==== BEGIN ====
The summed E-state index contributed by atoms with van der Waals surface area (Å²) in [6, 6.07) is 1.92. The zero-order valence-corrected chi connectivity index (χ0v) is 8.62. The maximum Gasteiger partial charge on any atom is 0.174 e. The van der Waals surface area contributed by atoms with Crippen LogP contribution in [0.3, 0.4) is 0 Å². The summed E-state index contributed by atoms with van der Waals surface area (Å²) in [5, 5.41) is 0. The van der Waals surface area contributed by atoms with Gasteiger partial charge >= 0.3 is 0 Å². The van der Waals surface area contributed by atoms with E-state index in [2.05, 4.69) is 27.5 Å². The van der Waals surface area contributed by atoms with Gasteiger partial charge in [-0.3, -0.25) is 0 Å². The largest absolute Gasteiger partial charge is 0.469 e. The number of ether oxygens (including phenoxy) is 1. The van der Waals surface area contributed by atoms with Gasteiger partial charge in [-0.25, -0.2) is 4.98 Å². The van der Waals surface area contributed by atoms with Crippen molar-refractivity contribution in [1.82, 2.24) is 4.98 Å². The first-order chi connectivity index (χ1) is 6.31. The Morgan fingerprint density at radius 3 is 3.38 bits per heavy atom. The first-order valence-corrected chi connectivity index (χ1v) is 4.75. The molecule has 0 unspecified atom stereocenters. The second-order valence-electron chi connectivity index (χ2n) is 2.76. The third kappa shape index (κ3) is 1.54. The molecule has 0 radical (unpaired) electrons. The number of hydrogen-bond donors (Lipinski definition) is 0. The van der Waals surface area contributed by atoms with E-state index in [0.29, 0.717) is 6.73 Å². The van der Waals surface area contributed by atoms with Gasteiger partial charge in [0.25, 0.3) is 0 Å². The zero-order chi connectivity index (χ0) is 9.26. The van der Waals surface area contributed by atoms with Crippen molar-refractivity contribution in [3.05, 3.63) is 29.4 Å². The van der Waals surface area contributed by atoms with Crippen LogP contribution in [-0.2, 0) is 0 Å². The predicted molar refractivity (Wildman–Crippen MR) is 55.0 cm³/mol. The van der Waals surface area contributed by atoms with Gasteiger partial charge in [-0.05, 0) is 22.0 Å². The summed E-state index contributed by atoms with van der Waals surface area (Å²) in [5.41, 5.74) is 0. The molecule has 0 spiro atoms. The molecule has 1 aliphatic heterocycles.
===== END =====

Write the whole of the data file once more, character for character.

The summed E-state index contributed by atoms with van der Waals surface area (Å²) in [6, 6.07) is 1.92. The zero-order valence-corrected chi connectivity index (χ0v) is 8.62. The maximum Gasteiger partial charge on any atom is 0.174 e. The van der Waals surface area contributed by atoms with Crippen LogP contribution in [0.3, 0.4) is 0 Å². The summed E-state index contributed by atoms with van der Waals surface area (Å²) in [5, 5.41) is 0. The van der Waals surface area contributed by atoms with Gasteiger partial charge >= 0.3 is 0 Å². The van der Waals surface area contributed by atoms with E-state index in [2.05, 4.69) is 27.5 Å². The van der Waals surface area contributed by atoms with Gasteiger partial charge in [-0.3, -0.25) is 0 Å². The largest absolute Gasteiger partial charge is 0.469 e. The number of ether oxygens (including phenoxy) is 1. The van der Waals surface area contributed by atoms with Gasteiger partial charge in [-0.25, -0.2) is 4.98 Å². The van der Waals surface area contributed by atoms with Crippen molar-refractivity contribution in [1.82, 2.24) is 4.98 Å². The first-order chi connectivity index (χ1) is 6.31. The Morgan fingerprint density at radius 3 is 3.38 bits per heavy atom. The first-order valence-corrected chi connectivity index (χ1v) is 4.75. The molecule has 0 unspecified atom stereocenters. The second-order valence-electron chi connectivity index (χ2n) is 2.76. The third kappa shape index (κ3) is 1.54. The molecule has 0 radical (unpaired) electrons. The number of hydrogen-bond donors (Lipinski definition) is 0. The van der Waals surface area contributed by atoms with E-state index in [0.29, 0.717) is 6.73 Å². The van der Waals surface area contributed by atoms with Gasteiger partial charge in [0.25, 0.3) is 0 Å². The zero-order chi connectivity index (χ0) is 9.26. The van der Waals surface area contributed by atoms with Crippen molar-refractivity contribution in [3.05, 3.63) is 29.4 Å². The van der Waals surface area contributed by atoms with Crippen LogP contribution in [-0.2, 0) is 0 Å². The predicted molar refractivity (Wildman–Crippen MR) is 55.0 cm³/mol. The van der Waals surface area contributed by atoms with Gasteiger partial charge in [-0.05, 0) is 22.0 Å². The summed E-state index contributed by atoms with van der Waals surface area (Å²) in [5.41, 5.74) is 0. The molecule has 0 spiro atoms. The molecule has 1 aliphatic heterocycles.